Daratumumab plus Lenalidomide and Dexamethasone in Patients with Relapsed and/or Refractory Multiple Myeloma: Results of the GEN503 Study

Conference Correspondent - ASH 2015 - Multiple Myeloma

Daratumumab is a human anti-CD38 monoclonal antibody that elicits robust cytotoxic effects in myeloma cells, particularly in combination with immunomodulatory agents.1 Clinical studies have since shown antimyeloma activity of daratumumab as a single agent or in combination with lenalidomide/dexamethasone (Len/Dex) in heavily pretreated patients with relapsed and/or refractory multiple myeloma (RRMM).2-4 Updated results of the open-label phase 1/2 GEN303 study, which evaluated the combination of daratumumab plus Len/Dex in patients with RRMM, were presented by Plesner and colleagues following more than 12 months of treatment.5

In the 2-part open-label GEN303 study, part 1 used a 3+3 design for dose escalation (daratumumab 2-16 mg/kg + Len/Dex) and part B consisted of cohort expansion using the recommended phase 2 dose (daratumumab 16 mg/kg + Len/Dex at standard doses). Part 2 included patients with ?1 prior lines of therapy, with 34% refractory to lenalidomide. The most common treatment-emergent adverse events (TEAEs) included neutropenia (84%), muscle spasms (44%), cough (50%), diarrhea (44%), fatigue (34%), and hypertension (28%). The most common grade 3/4 TEAE was neutropenia (78%); only 1 (3%) patient experienced febrile neutropenia (grade 1). Eighteen (56%) patients had an infusion-related reaction (IRR), including cough (25%), allergic rhinitis (9%), nausea (9%), vomiting (9%), dyspnea (6%), and nasal congestion (6%), which were mostly grade 1/2 in severity; 2 (6%) grade 3 IRRs were reported (laryngeal edema and hypertension). Overall, 6 (19%) patients discontinued treatment, which was attributable to disease progression (n = 3), TEAEs (n = 2), and physician decision (n = 1). TEAEs leading to treatment discontinuation were due to gastric adenocarcinoma and laryngeal edema (grade 3 IRR).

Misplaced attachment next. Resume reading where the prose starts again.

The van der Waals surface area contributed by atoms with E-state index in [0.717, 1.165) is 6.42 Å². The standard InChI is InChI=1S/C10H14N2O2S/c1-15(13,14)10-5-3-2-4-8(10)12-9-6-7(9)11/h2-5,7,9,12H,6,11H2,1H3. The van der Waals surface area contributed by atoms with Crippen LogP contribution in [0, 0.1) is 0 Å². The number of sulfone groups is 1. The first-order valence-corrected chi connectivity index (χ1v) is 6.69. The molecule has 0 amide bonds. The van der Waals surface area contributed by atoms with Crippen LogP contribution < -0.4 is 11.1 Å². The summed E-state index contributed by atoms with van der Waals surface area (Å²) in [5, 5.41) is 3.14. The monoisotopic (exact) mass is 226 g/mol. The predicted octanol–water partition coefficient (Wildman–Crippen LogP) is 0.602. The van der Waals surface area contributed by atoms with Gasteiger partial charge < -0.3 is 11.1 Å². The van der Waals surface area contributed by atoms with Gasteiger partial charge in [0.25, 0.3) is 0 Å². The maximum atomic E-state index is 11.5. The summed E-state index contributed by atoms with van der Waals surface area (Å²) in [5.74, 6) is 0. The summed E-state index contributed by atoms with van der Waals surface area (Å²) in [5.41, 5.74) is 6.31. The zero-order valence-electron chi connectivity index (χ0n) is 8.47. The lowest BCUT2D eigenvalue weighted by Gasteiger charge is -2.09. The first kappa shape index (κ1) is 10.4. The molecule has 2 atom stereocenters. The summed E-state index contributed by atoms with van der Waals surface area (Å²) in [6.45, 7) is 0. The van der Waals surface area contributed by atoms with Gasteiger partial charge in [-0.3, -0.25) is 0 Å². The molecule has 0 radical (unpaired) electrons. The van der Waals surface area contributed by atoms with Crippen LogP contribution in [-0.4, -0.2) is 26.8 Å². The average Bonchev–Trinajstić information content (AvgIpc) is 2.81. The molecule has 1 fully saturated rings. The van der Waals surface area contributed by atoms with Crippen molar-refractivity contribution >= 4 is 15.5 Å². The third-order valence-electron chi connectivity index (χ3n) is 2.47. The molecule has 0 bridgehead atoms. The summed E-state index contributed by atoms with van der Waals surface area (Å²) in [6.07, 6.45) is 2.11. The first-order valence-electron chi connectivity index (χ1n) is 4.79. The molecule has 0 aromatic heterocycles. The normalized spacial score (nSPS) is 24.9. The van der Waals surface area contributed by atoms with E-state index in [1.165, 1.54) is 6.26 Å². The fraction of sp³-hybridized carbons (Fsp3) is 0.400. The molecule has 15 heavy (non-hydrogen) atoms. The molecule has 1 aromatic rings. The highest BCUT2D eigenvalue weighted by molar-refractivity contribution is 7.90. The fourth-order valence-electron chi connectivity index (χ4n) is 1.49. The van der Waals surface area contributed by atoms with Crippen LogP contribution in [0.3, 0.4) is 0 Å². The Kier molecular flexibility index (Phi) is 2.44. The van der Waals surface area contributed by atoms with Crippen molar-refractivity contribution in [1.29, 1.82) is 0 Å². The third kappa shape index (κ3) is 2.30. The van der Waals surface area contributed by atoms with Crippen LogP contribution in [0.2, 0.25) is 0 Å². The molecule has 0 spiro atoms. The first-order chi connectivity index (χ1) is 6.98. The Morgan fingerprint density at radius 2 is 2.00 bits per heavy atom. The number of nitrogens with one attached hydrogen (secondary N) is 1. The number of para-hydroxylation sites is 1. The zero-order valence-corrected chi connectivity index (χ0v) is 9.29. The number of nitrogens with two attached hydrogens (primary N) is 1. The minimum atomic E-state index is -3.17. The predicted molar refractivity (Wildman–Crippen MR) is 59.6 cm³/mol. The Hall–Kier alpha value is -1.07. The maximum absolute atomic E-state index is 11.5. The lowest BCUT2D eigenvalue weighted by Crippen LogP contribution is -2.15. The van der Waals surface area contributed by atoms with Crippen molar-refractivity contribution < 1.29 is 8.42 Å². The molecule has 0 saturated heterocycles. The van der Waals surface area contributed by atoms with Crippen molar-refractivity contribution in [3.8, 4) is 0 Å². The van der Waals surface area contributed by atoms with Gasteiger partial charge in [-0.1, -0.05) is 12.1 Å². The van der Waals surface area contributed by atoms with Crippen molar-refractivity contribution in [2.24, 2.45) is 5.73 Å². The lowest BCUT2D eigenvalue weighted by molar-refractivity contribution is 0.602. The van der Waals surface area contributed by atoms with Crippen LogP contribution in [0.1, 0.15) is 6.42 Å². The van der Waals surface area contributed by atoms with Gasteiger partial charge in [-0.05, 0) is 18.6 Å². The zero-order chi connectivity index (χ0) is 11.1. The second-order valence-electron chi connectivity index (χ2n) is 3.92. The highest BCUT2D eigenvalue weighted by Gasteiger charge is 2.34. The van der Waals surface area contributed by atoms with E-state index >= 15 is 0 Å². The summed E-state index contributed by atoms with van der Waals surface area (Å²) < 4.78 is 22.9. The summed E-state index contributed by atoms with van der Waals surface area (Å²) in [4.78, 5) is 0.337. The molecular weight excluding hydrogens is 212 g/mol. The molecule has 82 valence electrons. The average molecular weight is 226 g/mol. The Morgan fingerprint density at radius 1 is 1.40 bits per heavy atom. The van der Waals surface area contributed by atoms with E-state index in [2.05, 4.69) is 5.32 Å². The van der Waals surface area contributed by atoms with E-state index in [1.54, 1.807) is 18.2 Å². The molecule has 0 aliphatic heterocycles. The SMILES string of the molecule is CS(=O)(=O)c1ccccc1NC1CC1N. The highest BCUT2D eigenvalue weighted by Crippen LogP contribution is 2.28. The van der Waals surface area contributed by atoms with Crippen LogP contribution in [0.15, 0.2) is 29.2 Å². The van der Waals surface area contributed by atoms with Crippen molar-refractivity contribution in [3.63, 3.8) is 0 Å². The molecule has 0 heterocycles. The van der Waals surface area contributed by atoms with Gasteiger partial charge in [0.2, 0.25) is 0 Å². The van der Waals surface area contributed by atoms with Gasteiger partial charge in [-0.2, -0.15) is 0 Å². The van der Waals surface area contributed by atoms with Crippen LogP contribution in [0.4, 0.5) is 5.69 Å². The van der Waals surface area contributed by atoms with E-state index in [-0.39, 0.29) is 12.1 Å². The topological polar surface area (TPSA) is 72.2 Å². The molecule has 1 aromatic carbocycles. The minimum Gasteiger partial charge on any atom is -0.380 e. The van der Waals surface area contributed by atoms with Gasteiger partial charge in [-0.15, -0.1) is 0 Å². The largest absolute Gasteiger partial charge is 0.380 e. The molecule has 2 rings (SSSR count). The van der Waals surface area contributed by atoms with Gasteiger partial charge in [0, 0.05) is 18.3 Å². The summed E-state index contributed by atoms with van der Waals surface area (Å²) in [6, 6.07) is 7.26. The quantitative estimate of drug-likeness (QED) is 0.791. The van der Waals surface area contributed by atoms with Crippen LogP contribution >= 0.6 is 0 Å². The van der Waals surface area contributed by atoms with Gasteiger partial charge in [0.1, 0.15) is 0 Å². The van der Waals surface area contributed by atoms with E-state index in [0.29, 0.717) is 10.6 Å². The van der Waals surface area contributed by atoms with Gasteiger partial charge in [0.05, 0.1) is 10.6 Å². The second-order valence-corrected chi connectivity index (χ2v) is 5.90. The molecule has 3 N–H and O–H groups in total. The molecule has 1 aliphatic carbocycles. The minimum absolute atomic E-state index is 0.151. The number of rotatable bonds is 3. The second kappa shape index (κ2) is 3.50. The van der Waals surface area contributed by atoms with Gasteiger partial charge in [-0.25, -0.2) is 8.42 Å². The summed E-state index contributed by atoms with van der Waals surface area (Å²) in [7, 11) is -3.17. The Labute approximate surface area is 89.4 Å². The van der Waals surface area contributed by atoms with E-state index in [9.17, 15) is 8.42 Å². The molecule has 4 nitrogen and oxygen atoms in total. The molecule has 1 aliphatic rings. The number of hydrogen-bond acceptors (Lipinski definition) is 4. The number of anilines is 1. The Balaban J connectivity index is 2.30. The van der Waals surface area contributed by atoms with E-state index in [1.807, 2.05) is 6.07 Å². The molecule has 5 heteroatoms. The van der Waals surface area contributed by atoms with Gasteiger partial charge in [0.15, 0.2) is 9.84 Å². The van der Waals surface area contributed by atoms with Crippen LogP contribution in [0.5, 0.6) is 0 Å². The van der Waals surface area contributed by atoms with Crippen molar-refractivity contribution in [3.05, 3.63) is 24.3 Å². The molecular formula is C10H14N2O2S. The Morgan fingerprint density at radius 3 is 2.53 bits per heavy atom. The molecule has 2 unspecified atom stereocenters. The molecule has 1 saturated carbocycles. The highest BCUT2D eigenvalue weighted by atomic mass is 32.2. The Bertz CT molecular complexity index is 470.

The overall response rate was 81%, with 6 (19%) partial responses, 8 (25%) stringent complete responses, 3 (9%) complete responses, and 9 (28%) very good partial responses. The median time to best response was 4.5 months. The median duration of response was not reached. The 18-month progression-free survival and overall survival were 72% and 90%, respectively. Notably, 17 (61%) of 28 responders achieved greater depth of response over time. Based on these results, the authors concluded that the combination of daratumumab plus Len/Dex is a promising and alternate treatment option for heavily pretreated patients with RRMM.

  1. van der Veer M, et al. Haematologica. 2011;96:284-290.
  2. Lokhorst HM, et al. ASCO 2014. Abstract 8513.
  3. Lonial S, et al. ASCO 2014. Abstract LBA8512.
  4. Plesner T, et al. Blood. 2014;124(21):84.
  5. Plesner T, et al. ASH 2015. Abstract 507.